The reason we have Rice’s tart words speaking down to us across 150 years was that the letter above and the one that follows were intercepted by Diggs, an unmarried woman, who passed them on to her male protector, her brother, who obviously outraged by what he saw as Rice’s insolence, complained to the Union Army since Rice was a soldier, where the letters got caught up and preserved by the military bureaucracy until they were rediscovered by researchers of the Freedmen and Southern Society Project at the University of Maryland.
While the first letter was from the Diggs’ perspective bad enough, the second letter, written from Rice to Kitty Diggs personally, was even more incendiary. He wrote:
I received a leteter from Cariline telling me that you say I tried to steal to plunder my child away from you now I want you to understand that mary is my Child and she is a God given rite of my own and you may hold on to hear as long as you can but I want you to remembor this one thing that the longor you keep my Child from me the longor you will have to burn in hell and the qwicer youll get their for we are now makeing up a bout one thoughsand blacke troops to Come up tharough and wont to come through Glasgow and when we come wo be to Copperhood rabbels and to the Slaveholding rebbels for we dont expect to leave them there root neor branch but we thinke how ever that we that have Children in the hands of you devels we will trie your [vertues?] the day that we enter Glasgow I want you to understand kittey diggs that where ever you and I meets we are enmays to each orthere I offered once to pay you forty dollers for my own Child but I am glad now that you did not accept it Just hold on now as long as you can and the worse it will be for you you never in you life befor I came down hear did you give Children any thing not eny thing whatever not even a dollers worth of expencs now you call my children your pro[per]ty not so with me my Children is my own and I expect to get them and when I get ready to come after mary I will have bout a powrer and autherity to bring hear away and to exacute vengencens on them that holds my Child you will then know how to talke to me I will assure that and you will know how to talk rite too I want you now to just hold on to hear if you want to iff your conchosence tells thats the road go that road and what it will brig you to kittey diggs I have no fears about geting mary out of your hands this whole Government gives chear to me and you cannot help your self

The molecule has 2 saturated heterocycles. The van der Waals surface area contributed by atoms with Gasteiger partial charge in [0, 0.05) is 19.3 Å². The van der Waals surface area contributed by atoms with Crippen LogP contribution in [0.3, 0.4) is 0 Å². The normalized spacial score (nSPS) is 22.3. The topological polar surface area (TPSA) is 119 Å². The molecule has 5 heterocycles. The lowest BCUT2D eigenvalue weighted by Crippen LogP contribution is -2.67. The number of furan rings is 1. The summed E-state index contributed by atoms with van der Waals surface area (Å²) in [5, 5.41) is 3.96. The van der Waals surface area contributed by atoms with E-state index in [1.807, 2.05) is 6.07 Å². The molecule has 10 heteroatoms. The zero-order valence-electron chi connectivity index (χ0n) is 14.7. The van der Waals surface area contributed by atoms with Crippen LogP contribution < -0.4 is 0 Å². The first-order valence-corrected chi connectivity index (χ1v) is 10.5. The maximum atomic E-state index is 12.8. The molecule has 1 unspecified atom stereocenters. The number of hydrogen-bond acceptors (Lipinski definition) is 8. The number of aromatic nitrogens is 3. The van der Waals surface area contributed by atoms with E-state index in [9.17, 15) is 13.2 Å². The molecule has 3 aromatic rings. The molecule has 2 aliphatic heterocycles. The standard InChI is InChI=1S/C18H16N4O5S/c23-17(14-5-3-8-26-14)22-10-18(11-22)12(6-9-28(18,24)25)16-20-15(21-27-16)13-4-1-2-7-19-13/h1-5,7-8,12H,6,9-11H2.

While Spotswood Rice was misguided in his belief that the Union Army would launch a military expedition to free his daughters from slavery, as Missouri was a loyal slave state (slavery would end in the state on January 11, 1865, by executive proclamation), it says something about the progress of emancipation by Fall 1864 that Rice would write such a letter. Clearly, he would not have written it before the Civil War or early in the conflict when the Lincoln administration sought to reassure loyal slaveholders that their human property was secure even as the President sought to encourage gradual compensated emancipation in states like Missouri. Yet it also says something about Rice’s personality. He was clearly a leader as his postwar career as an AME minister in the West testifies (he died in Colorado in 1907). And Rice was courageous, for even in 1864, it must have taken a great deal of moxie to for a black man to write his daughter’s owner, “that the longor you keep my Child from me the longor you will have to burn in hell and the qwicer youll get their.” Among other emotional comments. As a parent myself I understand his feelings much better than I once did. There are people I encounter in my study of history that I would dearly like to meet. Spotswood Rice is one of them.